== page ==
Joe Cavaliere, guest contributor
A group of eight petroleum companies have agreed to invest $185.25 million to finance the Transmagallanico Natural Gas Pipeline (TNGP), a large project in which a single natural gas pipeline will cross the Straight of Magellan, to bring natural gas to the South American continent from Tierra del Fuego.
The remainder of the funds – total construction costs will be $245 million – will come from fixed fees added to the natural gas demand.
According to Argentine newspaper El Cronista Comercial, YPF, majority owned by Spain ‘s Repsol, Wintershall of Germany, Pan American Energy owned by BP, Petrobras of Brazil, Apache of the U.S., and France ‘s TOTAL will make the majority of the investment by providing $30 million each by December. In addition, Oxy of the U.S. will contribute $700,000 and Tecpetrol, owned by Techint, will contribute $360,000.
The plans are for the first section of the pipeline to be completed during the first quarter of 2010. The pipeline will cover 37.7 KM, and will connect Cabo Virgenes in Santa Cruz with Cabo Espiritu Santo, in Tierra del Fuego, and will have the capacity to transport 18 million cubic meters per day of natural gas, which is 14% of the country’s total needs.
This pipeline is key for Argentina ’s gas supply, as production is in decline. Last year production of 50.271 billion cubic feet is 3 percent below 2004 production and 1.2 percent lower than 2007. Meanwhile, internal consumption has been increasing by about 40 billion cubic feet per year. Tierra del Fuego is the only province which has excess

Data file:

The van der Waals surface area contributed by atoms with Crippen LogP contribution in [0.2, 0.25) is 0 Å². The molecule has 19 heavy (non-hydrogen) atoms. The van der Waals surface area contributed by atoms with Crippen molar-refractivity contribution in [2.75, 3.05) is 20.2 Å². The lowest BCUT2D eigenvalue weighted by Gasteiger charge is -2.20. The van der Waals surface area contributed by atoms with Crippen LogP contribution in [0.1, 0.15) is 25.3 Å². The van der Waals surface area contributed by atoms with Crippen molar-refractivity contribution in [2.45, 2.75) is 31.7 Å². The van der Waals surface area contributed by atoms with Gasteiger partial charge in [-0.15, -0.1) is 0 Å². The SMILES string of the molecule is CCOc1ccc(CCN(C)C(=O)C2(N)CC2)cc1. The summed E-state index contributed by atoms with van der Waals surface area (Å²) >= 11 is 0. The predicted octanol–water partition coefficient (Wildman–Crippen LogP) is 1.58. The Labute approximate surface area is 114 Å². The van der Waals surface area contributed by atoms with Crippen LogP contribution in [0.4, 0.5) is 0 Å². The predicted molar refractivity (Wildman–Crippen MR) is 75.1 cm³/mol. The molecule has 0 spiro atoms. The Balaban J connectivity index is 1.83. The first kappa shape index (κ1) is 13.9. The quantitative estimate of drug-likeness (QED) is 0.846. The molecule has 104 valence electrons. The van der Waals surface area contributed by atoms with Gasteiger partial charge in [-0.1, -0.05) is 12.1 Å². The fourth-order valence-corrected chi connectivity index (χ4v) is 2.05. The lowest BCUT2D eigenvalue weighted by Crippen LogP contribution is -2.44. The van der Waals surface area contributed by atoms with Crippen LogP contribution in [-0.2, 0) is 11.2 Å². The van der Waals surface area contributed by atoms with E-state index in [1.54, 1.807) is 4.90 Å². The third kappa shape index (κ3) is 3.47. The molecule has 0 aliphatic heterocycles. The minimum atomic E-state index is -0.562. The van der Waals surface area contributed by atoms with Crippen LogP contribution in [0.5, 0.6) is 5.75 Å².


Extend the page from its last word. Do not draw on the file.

production, but this excess could not be brought to consumers previously because of the lack of pipeline capacity.
This predicament is entirely linked to the policies of Nestor Kirchner’s government when electoral politics trumped economics forcing gas prices to levels well below production costs. Companies responded by stopping all investment in exploration and production. Although new legislation of March 2008 authorized higher prices for gas obtained through new, untapped, or hard-to-reach gas reserves and the “Gas Plus” plan provides an exemption from the current price and supply accords that ongoing gas projects are subject to, most investors still do not trust the government’s word, even though the plan states that new gas discoveries will be priced at free market prices among players. In particular, the new legislation calls for a gas sale price “that must contemplate costs and a reasonable profit” – which are exactly the words used in the past to justify price controls. As such, “it could be more of the same; the price might not be that free,” one industry official told Dow Jones newswires.
The tensions between foreign and domestic oil and gas companies and the Argentine government have translated into much legal action. Last year the Texas-based law firm Fulbright and Jaworski estimated that at the beginning of 2007, 11 energy companies, including Exxon-Mobil, were seeking arbitration on legal claims worth approximately $8 billion against Argentina.
My take? Although this announcement might turn out to be just another announcement, ultimately, it makes sense for these companies to invest relatively small amounts to see their stranded gas reach markets. The rationale makes sense. Now all Argentina needs
is for the government to keep its word.